Blonde was such a delightful movie last year that I was looking
forward to Sweet Home Alabama and another diverting comedy with Reese
‘twas not to be.
supposed to buy into the fact that Melanie (Reese Witherspoon) can run
away from her husband in the south, Jake (Josh Lucas), go to New York,
become a famous dress designer, become engaged to the phenomenally
wealthy Andrew (Patrick Dempsey), the son of the New York Mayor
(Candice Bergen), return to the south and become again involved with
Jake, even though all they ever do is fight and argue.
Andrew is an attractive, adoring, intelligent, generous man
terribly in love with Melanie. Jake
is an itinerant bum who does nothing but abuse Melanie and from whom
Melanie has already run. Yeah,
Just as in
The Banger Sisters, these storytellers seem to think the audience is
so dense that it will assume something that’s not in evidence.
In The Banger Sisters it was that the never-grown-up groupie,
Suzette, brought a philosophy that enlightened all those she
encountered, even though Suzette uttered no philosophy.
In Sweet Home Alabama the assumption is that there’s
something deep and affecting between Melanie and Jake that might
overcome the relationship between Melanie and Andrew, even though
nothing’s introduced that would warrant that conclusion.
The only things we find out about the relationship between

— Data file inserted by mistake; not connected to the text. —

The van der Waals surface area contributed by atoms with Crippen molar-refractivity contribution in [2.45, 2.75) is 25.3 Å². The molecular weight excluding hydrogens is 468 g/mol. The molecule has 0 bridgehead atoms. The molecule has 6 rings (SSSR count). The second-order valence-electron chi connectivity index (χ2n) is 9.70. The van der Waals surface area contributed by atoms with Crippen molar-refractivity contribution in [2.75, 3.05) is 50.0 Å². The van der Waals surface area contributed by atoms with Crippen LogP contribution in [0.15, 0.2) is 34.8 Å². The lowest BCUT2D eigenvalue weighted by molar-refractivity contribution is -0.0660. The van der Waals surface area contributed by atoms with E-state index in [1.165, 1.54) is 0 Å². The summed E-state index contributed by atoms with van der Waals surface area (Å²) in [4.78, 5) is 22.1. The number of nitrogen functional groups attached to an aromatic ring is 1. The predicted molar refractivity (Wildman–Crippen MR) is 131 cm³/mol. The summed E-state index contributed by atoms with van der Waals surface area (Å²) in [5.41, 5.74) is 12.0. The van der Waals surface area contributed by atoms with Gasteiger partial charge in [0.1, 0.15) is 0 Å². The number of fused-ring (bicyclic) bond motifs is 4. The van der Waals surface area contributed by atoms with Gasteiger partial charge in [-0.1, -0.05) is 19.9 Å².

Melanie and Jake is that Jake was the first person to kiss her when
she was about seven years old, and that Jake went to New York after
Melanie split, looking for her. In
addition to presenting nothing that would justify affection between
her and Jake, she’s unfriendly, even cruel, to her former
acquaintances in Alabama. So
why would she consider, even for a moment, abandoning her exciting
life in New York to return to her life in Alabama?
The script certainly doesn’t explain.
Jake is yet
another unshaven lout. There seems to be an epidemic in Hollywood this year of
leading men who don’t shave. Am
I missing something? Should
we all throw away our razors? Is
this attractive? Jake’s
beard never grows and is never cut.
It always is exactly the same length.
responsible for this effort, Director Andy Tennant, scriptwriter C.
Jay Cox, and story creator Douglas J. Eboch, have a vision of the
south that’s directly out of the primer How to Write About the South
Even Though You Don’t Know Your Elbow From Third Base.
It would serve no purpose to bore you with the hackneyed
stereotypes we encounter along the lumbering way to the end of this
thing (yes, it does end, even though one begins to doubt it ever
will), but needless to say they don’t leave a cliché unturned.
nothing about this film that’s logical or believable.
The one good thing, and, believe me, it’s the only good
thing, is Candice Bergen. She
is hilarious as the hard-bitten, caustic Mayor of New York and mother
of Andrew. Unfortunately,
she’s only on the screen for, at most, ten minutes.
The 99 minutes she’s not on screen are excruciatingly